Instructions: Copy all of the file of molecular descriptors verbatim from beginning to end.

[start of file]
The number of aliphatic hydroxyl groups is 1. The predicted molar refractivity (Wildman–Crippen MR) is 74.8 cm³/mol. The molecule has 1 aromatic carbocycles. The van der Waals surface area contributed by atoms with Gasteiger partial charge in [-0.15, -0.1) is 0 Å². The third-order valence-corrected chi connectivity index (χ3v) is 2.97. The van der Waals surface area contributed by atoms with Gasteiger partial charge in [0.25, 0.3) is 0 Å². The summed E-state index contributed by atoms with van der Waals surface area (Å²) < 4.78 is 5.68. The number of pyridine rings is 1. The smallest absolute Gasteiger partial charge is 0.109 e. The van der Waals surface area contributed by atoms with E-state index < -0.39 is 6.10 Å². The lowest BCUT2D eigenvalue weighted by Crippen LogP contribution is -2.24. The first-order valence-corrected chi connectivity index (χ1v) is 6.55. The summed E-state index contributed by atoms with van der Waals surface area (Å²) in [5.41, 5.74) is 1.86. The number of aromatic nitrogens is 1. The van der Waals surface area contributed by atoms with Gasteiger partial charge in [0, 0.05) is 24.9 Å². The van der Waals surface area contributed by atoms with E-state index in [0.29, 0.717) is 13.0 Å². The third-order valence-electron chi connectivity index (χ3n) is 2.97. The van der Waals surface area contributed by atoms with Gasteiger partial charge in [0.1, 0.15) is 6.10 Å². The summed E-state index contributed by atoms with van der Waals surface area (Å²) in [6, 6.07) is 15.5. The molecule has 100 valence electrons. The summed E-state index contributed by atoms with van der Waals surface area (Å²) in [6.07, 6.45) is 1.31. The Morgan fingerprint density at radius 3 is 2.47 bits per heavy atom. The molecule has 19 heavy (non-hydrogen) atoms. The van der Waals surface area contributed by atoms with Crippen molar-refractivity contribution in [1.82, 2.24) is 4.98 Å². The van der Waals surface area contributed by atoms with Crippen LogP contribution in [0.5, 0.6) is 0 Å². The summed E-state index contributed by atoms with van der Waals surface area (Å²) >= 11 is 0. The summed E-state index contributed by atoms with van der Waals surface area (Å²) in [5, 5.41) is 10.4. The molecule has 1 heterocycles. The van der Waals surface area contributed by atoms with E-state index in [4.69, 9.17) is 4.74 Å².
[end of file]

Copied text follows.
The number of aliphatic hydroxyl groups is 1. The predicted molar refractivity (Wildman–Crippen MR) is 74.8 cm³/mol. The molecule has 1 aromatic carbocycles. The van der Waals surface area contributed by atoms with Gasteiger partial charge in [-0.15, -0.1) is 0 Å². The third-order valence-corrected chi connectivity index (χ3v) is 2.97. The van der Waals surface area contributed by atoms with Gasteiger partial charge in [0.25, 0.3) is 0 Å². The summed E-state index contributed by atoms with van der Waals surface area (Å²) < 4.78 is 5.68. The number of pyridine rings is 1. The smallest absolute Gasteiger partial charge is 0.109 e. The van der Waals surface area contributed by atoms with E-state index < -0.39 is 6.10 Å². The lowest BCUT2D eigenvalue weighted by Crippen LogP contribution is -2.24. The first-order valence-corrected chi connectivity index (χ1v) is 6.55. The summed E-state index contributed by atoms with van der Waals surface area (Å²) in [5.41, 5.74) is 1.86. The number of aromatic nitrogens is 1. The van der Waals surface area contributed by atoms with Gasteiger partial charge in [0, 0.05) is 24.9 Å². The van der Waals surface area contributed by atoms with E-state index in [0.29, 0.717) is 13.0 Å². The third-order valence-electron chi connectivity index (χ3n) is 2.97. The van der Waals surface area contributed by atoms with Gasteiger partial charge in [0.1, 0.15) is 6.10 Å². The summed E-state index contributed by atoms with van der Waals surface area (Å²) in [6, 6.07) is 15.5. The molecule has 100 valence electrons. The summed E-state index contributed by atoms with van der Waals surface area (Å²) in [6.07, 6.45) is 1.31. The Morgan fingerprint density at radius 3 is 2.47 bits per heavy atom. The molecule has 19 heavy (non-hydrogen) atoms. The van der Waals surface area contributed by atoms with Crippen molar-refractivity contribution in [1.82, 2.24) is 4.98 Å². The van der Waals surface area contributed by atoms with Crippen LogP contribution in [0.5, 0.6) is 0 Å². The summed E-state index contributed by atoms with van der Waals surface area (Å²) >= 11 is 0. The summed E-state index contributed by atoms with van der Waals surface area (Å²) in [5, 5.41) is 10.4. The molecule has 1 heterocycles. The van der Waals surface area contributed by atoms with E-state index in [4.69, 9.17) is 4.74 Å².